The shared savings approach in the ongoing Comprehensive ESRD Care Model demonstration, now ending its second full year with 13 physician-provider seamless care organizations, or ESCOs, encourages better management of the highest costs of care, like pharmaceuticals and hospitalizations. These two line items have historically been the most expensive for Medicare in the ESRD Program.

Kidney drug costs have been harnessed since 2011 by a bundled, composite rate payment formula. However, hospitalizations continue to remain high in the treatment of patients with end-stage renal failure and remain a big target for Medicare and within the ESCO model. Under the current Medicare payment system for dialysis care, providers have little incentive to reduce hospitalization costs, other than facing lost payment for missed treatments. In the accountable care payment model in the ESCO demonstration, dialysis providers take on the risk for all costs, including hospitalizations. Reduce those costs, and providers – and nephrologists who are part of the partnership – share in the savings with Medicare.

In the ESRD demonstration’s first year, the ESCOs and Medicare shared $75 million in savings, much of which came from reduced hospitalization costs.

But is cutting hospital days potentially detrimental for patients who really need them? Could patients with more medical complications be denied access to hospital care for the sake of increased profit and program success¬ – or even be quietly urged to withdraw from dialysis to keep ESCO hospitalization costs low?

“This new CMS payment model, in which financial success is largely dependent on hospitalization reduction, will change existing incentives to provide dialysis to as many patients as possible, but also introduce serious and complex new ethical risks regarding goals of care and end-of-of-life considerations,” nephrologists Jeffrey S. Berns, MD, and colleagues, wrote in an article recently published in American Journal of Kidney Diseases.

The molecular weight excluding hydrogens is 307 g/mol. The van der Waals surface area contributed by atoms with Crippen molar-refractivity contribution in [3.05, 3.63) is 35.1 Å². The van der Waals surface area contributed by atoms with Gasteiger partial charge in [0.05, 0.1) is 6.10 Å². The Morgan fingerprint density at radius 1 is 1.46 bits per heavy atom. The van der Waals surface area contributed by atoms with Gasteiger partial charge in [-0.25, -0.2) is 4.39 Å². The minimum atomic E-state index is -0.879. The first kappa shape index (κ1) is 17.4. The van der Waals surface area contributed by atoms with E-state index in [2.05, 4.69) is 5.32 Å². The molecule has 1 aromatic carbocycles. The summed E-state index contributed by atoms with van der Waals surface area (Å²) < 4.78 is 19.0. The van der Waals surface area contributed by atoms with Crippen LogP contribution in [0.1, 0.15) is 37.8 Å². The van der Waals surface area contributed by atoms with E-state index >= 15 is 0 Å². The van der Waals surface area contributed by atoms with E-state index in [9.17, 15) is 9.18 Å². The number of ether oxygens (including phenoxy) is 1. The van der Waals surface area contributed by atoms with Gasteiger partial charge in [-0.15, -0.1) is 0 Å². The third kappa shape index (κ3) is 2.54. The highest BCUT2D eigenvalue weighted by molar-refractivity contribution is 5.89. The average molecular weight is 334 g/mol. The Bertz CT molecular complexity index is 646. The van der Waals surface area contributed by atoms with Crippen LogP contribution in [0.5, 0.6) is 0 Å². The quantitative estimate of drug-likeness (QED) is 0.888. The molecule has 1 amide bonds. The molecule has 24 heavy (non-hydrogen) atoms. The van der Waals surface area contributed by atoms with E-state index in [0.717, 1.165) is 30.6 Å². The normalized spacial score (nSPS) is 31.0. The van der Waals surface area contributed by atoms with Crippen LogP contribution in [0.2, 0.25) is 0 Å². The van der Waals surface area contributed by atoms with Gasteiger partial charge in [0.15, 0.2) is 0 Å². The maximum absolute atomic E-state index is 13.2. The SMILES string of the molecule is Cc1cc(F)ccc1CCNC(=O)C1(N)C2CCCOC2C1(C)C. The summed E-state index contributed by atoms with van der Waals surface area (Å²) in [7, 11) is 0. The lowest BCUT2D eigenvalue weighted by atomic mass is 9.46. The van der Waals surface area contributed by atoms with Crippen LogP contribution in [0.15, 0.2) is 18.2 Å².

Berns and colleagues stated that patients with comorbid conditions requiring more hospitalizations may be pushed toward conservative care, thus reducing the expensive risk of hospitalizations and higher costs to the ESCO. Conservative care would mean patients would not go on dialysis or elect to discontinue dialysis and likely enter hospice. Older patients, the authors wrote, may particularly be targeted.

“In the United States, 30% of incident hemodialysis patients 75-89 years old die within one year,” they wrote. “Hospitalization rates are particularly high near the end of life for many dialysis patients, with hospice care often underused.”

Ultimately, “serious ethical conflicts arise when decisions about avoiding or stopping dialysis can enhance the financial success of dialysis facility and other ESCO investors,” according to Bern and colleagues.

Berns and colleagues also worry about the motivation of doctors who are managing the ESCOs – accepting the loss of relatively modest professional fees in place of insuring that hospitalization costs are kept under control to make sure the ESCO is profitable. The authors said it is important that patients seek guidance who are considering withdrawal from treatment, but not from nephrologists or the dialysis providers who have a vested interest in the profitability of the ESCO.

“…CMS policy makers, nephrology and patient advocacy organizations, nephrologists and others need to urgently address these new conflicts of interest created by dialysis integrated care organizations,” the authors wrote. – by Mark E. Neumann

Berns JS, et al. Am J Kidney Dis. 2018;doi: